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| History of Gross
(Release 1 / June 17th 1998)
1315 Site first mentioned as Tuchom in the charter of the country Tuchen
to the Swenzonian knight Kasimir von Tuchom.
1385 The area acquires by the Teutonic Order.
Designation of the place as Cotzmersch.
1400 The curator of Buetow, Jacob von Reinach, grants to the resident Staneken
the office of the village mayor.
1560 The paper mill (later: Upper mill) is set up besides the already existing
grain mill. In the chronicles the name Gross Tuchen appears. The majority
of the inhabitants convert to Protestantism in the middle of the
1637 The Land of Buetow comes as "vacant fief" following the death of the
heirless Pomeranian duke Bogislaw XIV under sovereignty of Poland for
1657 Prussia as an ally of Poland in the war between Poland and Sweden gains
Buetow and Lauenburg as "hereditary fief"
1670 The first evangelical church is completed.
1674 The village is destroyed by a great fire almost completely; 1695 as well.
1710 The school in Gross Tuchen is first mentioned. There was a school in Buetow
already in 1399.
1772 New settlers stimulate the growth of the village, resulting in large changes.
1780 There are already 2 churches, 2 grain mills, 1 paper mill, 1 inn and 1 forge.
1810 Gross Tuchen has 289 inhabitants, including 13 Catholics.
1855 Gross Tuchen has 715 inhabitants, including 59 Catholics.
1857 The road Buetow - Rummelsburg is built.
1889 the evangelical church is built. With 1000 seats this New Gothic building is
one of the largest churches in the district Buetow.
1905 Gross Tuchen has 880 inhabitants, including 97 Catholics. The catholic
St.Michaelis church is built.
1909 The railroad line from Buetow to Rummelsburg is opened to traffic.
1912 The main road Gross Tuchen - Zemmen is built.
1920 The road junctions to Moddrow, Klein Tuchen and Pyaschen are built.
1925 Gross Tuchen have 838 inhabitants, including 135 Catholics.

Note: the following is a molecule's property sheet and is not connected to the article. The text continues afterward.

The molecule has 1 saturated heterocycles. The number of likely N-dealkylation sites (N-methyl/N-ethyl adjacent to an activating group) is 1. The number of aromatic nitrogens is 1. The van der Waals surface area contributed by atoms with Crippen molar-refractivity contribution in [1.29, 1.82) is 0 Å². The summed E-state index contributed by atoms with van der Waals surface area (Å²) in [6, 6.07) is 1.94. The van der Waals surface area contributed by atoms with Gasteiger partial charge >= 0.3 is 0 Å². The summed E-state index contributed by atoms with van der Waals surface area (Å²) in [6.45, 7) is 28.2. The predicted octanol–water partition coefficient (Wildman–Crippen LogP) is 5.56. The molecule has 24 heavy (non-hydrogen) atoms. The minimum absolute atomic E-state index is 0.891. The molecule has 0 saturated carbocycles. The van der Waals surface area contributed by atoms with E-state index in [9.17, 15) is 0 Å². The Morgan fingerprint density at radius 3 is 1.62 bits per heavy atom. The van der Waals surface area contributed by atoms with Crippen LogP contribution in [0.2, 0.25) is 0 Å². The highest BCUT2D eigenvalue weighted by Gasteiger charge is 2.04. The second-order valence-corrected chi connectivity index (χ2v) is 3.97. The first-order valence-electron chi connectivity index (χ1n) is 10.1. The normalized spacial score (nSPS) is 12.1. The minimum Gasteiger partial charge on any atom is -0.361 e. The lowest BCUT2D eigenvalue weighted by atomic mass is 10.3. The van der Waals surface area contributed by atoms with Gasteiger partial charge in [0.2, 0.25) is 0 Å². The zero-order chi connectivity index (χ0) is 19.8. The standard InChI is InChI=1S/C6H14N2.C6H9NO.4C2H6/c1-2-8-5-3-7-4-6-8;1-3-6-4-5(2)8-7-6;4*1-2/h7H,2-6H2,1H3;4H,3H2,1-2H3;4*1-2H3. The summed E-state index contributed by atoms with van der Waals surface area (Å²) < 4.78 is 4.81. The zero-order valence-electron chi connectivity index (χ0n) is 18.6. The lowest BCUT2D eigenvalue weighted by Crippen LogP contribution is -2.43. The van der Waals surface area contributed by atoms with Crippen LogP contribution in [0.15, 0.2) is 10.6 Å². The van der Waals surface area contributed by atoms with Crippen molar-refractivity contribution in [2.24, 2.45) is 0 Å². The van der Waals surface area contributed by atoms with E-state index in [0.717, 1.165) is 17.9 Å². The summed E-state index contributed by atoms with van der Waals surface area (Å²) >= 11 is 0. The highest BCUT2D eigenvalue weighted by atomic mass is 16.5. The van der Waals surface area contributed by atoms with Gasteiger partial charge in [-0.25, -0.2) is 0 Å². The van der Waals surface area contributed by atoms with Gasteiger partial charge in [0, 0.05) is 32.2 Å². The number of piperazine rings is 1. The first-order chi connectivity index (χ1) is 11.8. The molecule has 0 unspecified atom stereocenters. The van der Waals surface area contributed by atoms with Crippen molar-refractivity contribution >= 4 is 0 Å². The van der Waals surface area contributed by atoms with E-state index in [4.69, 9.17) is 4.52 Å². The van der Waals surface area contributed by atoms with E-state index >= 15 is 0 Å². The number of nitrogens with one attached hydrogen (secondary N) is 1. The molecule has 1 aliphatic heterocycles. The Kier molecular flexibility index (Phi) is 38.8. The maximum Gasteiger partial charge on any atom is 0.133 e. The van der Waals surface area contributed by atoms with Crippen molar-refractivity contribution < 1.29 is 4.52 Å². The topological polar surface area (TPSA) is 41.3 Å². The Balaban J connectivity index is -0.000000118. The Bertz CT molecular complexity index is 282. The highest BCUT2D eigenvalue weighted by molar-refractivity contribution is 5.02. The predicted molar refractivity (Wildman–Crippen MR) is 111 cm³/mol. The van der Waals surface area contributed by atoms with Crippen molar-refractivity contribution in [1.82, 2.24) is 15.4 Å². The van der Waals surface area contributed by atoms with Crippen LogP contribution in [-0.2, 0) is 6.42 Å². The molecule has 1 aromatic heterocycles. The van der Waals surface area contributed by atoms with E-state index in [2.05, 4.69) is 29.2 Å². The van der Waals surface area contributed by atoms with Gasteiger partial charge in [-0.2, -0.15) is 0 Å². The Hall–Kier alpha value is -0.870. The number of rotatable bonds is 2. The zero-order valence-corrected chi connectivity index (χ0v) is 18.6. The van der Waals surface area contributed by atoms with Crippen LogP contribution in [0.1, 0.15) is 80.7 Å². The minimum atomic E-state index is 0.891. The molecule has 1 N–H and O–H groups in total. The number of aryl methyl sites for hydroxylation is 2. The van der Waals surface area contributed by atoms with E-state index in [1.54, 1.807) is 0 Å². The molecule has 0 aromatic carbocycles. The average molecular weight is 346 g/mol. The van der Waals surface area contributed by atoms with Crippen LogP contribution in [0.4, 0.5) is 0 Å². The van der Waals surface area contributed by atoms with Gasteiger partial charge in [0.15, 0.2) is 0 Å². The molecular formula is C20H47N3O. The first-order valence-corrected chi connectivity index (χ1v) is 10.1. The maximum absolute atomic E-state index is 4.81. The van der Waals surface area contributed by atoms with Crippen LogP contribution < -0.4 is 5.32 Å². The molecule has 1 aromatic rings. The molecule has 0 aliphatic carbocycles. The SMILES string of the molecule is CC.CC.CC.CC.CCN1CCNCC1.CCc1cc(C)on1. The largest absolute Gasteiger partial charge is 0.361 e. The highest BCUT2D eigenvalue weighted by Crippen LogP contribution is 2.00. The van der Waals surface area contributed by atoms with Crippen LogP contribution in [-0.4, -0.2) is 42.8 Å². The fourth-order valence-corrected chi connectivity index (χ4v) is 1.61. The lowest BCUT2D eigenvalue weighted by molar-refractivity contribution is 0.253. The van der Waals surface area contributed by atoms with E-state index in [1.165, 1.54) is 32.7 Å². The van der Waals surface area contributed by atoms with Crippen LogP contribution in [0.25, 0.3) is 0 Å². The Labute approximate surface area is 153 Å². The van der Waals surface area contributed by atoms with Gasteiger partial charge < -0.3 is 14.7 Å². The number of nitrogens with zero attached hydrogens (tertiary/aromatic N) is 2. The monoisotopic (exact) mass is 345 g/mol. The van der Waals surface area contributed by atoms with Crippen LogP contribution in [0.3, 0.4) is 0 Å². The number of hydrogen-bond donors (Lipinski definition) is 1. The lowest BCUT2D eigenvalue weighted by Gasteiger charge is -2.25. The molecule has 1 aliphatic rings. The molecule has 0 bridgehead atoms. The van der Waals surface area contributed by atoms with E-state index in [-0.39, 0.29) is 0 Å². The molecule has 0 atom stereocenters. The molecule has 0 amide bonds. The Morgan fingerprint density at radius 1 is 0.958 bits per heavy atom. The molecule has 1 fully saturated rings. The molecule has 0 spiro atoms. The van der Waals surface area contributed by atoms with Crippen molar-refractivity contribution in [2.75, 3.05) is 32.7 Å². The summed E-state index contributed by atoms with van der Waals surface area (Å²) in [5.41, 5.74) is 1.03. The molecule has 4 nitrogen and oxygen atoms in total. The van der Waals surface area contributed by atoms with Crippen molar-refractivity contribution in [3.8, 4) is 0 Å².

1933 Gross Tuchen count now 881 inhabitants (including 145 Catholics). Several
single family homes for large families and 4 customs offices are built.
A modern sports field is set up.
1938 Gross Tuchen count already 920 inhabitants. The number of the
Catholics decreases to 135.
1939 Gross Tuchen have 1002 inhabitants. World War II begins.
1945 January 24th : The rest of men fit for military service are called up into
the Volkssturm [auxiliary forces to support the German Army] and almost
untrained cast to the front line near Reckow and Schlawe.
Since mid-February Russian fighter aircraft assaulted the unsheltered
village. The first victims are children.
March 2nd : The German Army takes over the village and orders the evacuation
by 9 p.m. on evening. After all-day heavy air raids the population leaves
the village in small groups disoriented and seized with panic.
March 4th : The 70 Soviet army takes the offensive from the line of depart
of Reckow and Pyaschen circumventing the village across the Upper Mill,
Gross Massowitz and Wiesenthal. After 3 days of fierce actions the
fight is over. The soil around Gross Tuchen is covered with hundreds of
Russian and German soldiers killed in action.
March 7th 1945: The German history of Gross Tuchen has come to an end.
A part of the fled inhabitants return. The village is taken over by Polish
administration. The German inhabitants are without rights exposed to force
and humiliations. They are increasingly expropriated and expelled.
Poles and Ukrainians take possession of the German property, farms, houses
1946 By December most German inhabitants are expelled.
Now the village is called Tuchomie.
The use of the German language is not allowed any longer.
1958 Some Germans from East Germany are allowed to visit the village.
1975 Now, also western citizen are allowed to visit Gross Tuchen again.
1990 After the crash of the Communist regime a new conception of history
1997 On the former evangelical cemetery a memorial stone dedicated to those
Germans of Gross Tuchen who died in the home village is unveiled during
a solemn ceremony by the former expelled Germans of the village in the
presence of the Polish mayor, Polish inhabitants and the German minority.
In Tuchomie a permanent meeting center for Germans and Poles is set up
in the former school house of the village.